No wastage: Use what needs using, then create your meal from that. This allows for buying what is on offer, in season, available in the garden.

Focus on local ingredients when sourcing your food to prevent transporting food unnecessarily around the globe.

 

Following some guidelines for communal cooking:

Create your meals using as much fresh as possible. Ideally up to 60% (some foods need cooking or other treatments to be healthy, potatoes, some spinaches, beans, etc.) 

So include fruit and salads wherever possible and even as toppings on cooked dishes, like herbs, seeds and sprouts.

In general when designing your meals, make vegetables the main ingredient.

Then think about carbohydrates; for example potatoes, sweet potatoes, corn, rice and different grains (include amaranth or millet) or main ingredients like beans, lentils and chick peas which deliver a huge amount of protein at the same time.

Note: Protein isn’t a problem. It’s a myth. Definitely not in a vegetarian diet and in most cases not even in a vegan diet, as even some vegetables have 30% of protein in them and a main carbohydrate source like grains has over 7% of protein and we only need 12% of protein.

Then think about good oils. Focus on plant derived cold pressed oils. Can be as simple as soaked seeds. Whatever oil you use (olive, rapseed, sunflower, …) adding flaxseed oil (used cold) is recommendable as it balances the omega-3 and omega-6 and make sure you know at what temperature they form transfatty acids, as you definitely want to avoid them.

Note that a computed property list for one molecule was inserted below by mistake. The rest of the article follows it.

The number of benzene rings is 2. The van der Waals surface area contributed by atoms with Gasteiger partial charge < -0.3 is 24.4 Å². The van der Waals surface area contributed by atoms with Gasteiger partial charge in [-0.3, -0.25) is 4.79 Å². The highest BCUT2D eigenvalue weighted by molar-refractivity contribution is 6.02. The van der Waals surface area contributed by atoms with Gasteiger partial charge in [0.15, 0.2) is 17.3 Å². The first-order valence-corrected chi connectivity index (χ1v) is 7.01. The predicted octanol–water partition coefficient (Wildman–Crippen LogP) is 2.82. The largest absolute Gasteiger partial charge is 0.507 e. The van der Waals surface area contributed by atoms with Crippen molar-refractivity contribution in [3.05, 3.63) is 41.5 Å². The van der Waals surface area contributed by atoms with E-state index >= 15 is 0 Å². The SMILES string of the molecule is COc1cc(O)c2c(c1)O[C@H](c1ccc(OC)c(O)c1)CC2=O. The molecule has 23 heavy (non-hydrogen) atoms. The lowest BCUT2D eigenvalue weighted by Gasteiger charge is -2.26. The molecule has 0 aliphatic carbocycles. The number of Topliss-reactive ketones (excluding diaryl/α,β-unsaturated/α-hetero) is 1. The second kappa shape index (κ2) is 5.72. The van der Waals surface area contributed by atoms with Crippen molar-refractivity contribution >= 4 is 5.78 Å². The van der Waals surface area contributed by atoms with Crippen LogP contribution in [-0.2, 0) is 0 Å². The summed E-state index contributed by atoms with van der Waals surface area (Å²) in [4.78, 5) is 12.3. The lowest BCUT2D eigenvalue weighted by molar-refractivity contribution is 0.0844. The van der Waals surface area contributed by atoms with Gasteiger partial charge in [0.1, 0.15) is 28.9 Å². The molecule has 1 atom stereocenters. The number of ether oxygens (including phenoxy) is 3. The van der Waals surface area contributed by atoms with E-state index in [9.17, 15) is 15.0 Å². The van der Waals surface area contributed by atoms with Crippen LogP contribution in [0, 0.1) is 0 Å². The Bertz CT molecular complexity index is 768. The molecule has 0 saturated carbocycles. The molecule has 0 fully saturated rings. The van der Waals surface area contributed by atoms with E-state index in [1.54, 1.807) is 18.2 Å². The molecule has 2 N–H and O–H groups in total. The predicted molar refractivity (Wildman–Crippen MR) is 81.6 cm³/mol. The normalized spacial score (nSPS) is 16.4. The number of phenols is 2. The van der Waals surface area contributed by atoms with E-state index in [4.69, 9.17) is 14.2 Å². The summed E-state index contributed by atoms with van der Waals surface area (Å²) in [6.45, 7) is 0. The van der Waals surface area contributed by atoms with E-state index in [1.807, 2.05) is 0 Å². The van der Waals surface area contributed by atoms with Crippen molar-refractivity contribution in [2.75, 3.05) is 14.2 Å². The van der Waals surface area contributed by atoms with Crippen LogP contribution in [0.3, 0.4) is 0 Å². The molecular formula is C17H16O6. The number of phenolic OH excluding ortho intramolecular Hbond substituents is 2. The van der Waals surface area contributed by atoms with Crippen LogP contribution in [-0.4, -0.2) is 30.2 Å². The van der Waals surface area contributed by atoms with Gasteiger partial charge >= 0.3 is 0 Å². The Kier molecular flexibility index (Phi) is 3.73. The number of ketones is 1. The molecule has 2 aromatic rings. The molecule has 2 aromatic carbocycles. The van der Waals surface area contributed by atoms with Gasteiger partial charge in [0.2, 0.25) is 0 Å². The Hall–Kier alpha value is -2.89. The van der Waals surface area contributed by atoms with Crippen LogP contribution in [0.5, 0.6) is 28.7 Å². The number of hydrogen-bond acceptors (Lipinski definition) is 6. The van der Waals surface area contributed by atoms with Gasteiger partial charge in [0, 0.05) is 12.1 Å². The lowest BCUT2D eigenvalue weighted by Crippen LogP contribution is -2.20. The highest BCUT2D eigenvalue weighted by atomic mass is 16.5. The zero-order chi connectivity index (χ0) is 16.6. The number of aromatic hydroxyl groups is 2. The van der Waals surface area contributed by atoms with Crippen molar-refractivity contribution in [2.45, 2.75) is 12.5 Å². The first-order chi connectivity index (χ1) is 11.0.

If you have a dish based on white rice or white flour, like pasta add nuts and seeds to satisfy your bodies need for minerals and other nutrients.

 

4.1 - Food Preparation

The process for ensuring things run smoothly in the kitchen is very simple:

  • Help with food preparation
  • When a utensil, cutting board etc, has been used take it to the washing up area.
  • Wash up all utensils, pots & pans, etc as you cook the meal.
  • Put any of the cutlery, plates etc away which are already in the drying rack before washing any more dishes.
  • Serve up the food onto the server.
  • Hit the gong and people will magically appear from all directions!
  • If you didn’t get the chance to help with food prep or the cooking, help keeping public cooking spaces maintained by:
  • cleaning fridges, floors, cupboard or:
  • put left-overs away
  • rearrange the food in the fridges so that left overs can be put away
  • If you can make anymore space in the fridges, add vegetables that are in the storage, they always last longer in the fridge,
  • or: collect the plates at the end of the meal and start washing up Serving

The kitchen has the capacity to serve a large number of people safely if a few rules are observed.

There are four main areas. These are the:

Cooking area/Eating area/Stores area/Washing up area.

 

 

 4.2 - Leftovers

Leftovers are a great thing when cooking communally. If labelled and stored correctly, easy leftover meals can be heated-up in the following days. Perfect when you don't want to spend hours in the kitchen. Salads and curries save particularly well. Follow the food labelling system to ensue that we reduce food waste. This can be found in 'Food', 'Labelling' on the website.

 

4.3 - Recipies

There are some great recipe books in the T-House library. Make use of these when being creative in the kitchen. Use older produce first (top-shelf of veggie fridge) to ensure we are not wasting food unnessacarily. There are also many good recipes on 'Food'; 'Recipes' menu at the t-house.org website.